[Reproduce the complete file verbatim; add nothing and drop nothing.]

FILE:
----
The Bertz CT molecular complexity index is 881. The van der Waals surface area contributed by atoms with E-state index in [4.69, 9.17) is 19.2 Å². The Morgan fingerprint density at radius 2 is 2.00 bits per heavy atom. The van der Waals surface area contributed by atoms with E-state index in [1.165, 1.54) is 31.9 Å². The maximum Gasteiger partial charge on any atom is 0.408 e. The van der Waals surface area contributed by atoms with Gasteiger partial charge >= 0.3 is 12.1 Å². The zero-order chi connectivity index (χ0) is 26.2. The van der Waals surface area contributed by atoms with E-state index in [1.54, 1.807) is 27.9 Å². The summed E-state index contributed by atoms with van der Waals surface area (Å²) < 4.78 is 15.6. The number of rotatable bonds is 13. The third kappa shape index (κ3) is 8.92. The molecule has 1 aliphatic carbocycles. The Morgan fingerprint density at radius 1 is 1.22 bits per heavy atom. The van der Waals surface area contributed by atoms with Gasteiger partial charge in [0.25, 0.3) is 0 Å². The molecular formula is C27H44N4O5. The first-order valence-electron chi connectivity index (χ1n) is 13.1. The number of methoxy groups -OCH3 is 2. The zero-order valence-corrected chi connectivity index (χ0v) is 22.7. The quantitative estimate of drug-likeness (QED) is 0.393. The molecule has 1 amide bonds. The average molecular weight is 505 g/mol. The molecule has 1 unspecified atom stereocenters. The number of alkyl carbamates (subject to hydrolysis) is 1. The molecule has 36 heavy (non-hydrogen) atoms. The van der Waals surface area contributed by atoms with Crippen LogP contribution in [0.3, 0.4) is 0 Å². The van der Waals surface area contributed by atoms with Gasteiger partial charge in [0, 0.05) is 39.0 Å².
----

The Bertz CT molecular complexity index is 881. The van der Waals surface area contributed by atoms with E-state index in [4.69, 9.17) is 19.2 Å². The Morgan fingerprint density at radius 2 is 2.00 bits per heavy atom. The van der Waals surface area contributed by atoms with E-state index in [1.165, 1.54) is 31.9 Å². The maximum Gasteiger partial charge on any atom is 0.408 e. The van der Waals surface area contributed by atoms with Gasteiger partial charge >= 0.3 is 12.1 Å². The zero-order chi connectivity index (χ0) is 26.2. The van der Waals surface area contributed by atoms with E-state index in [1.54, 1.807) is 27.9 Å². The summed E-state index contributed by atoms with van der Waals surface area (Å²) < 4.78 is 15.6. The number of rotatable bonds is 13. The third kappa shape index (κ3) is 8.92. The molecule has 1 aliphatic carbocycles. The Morgan fingerprint density at radius 1 is 1.22 bits per heavy atom. The van der Waals surface area contributed by atoms with Gasteiger partial charge in [0.25, 0.3) is 0 Å². The molecular formula is C27H44N4O5. The first-order valence-electron chi connectivity index (χ1n) is 13.1. The number of methoxy groups -OCH3 is 2. The zero-order valence-corrected chi connectivity index (χ0v) is 22.7. The quantitative estimate of drug-likeness (QED) is 0.393. The molecule has 1 amide bonds. The average molecular weight is 505 g/mol. The molecule has 1 unspecified atom stereocenters. The number of alkyl carbamates (subject to hydrolysis) is 1. The molecule has 36 heavy (non-hydrogen) atoms. The van der Waals surface area contributed by atoms with Crippen LogP contribution in [0.3, 0.4) is 0 Å². The van der Waals surface area contributed by atoms with Gasteiger partial charge in [0, 0.05) is 39.0 Å².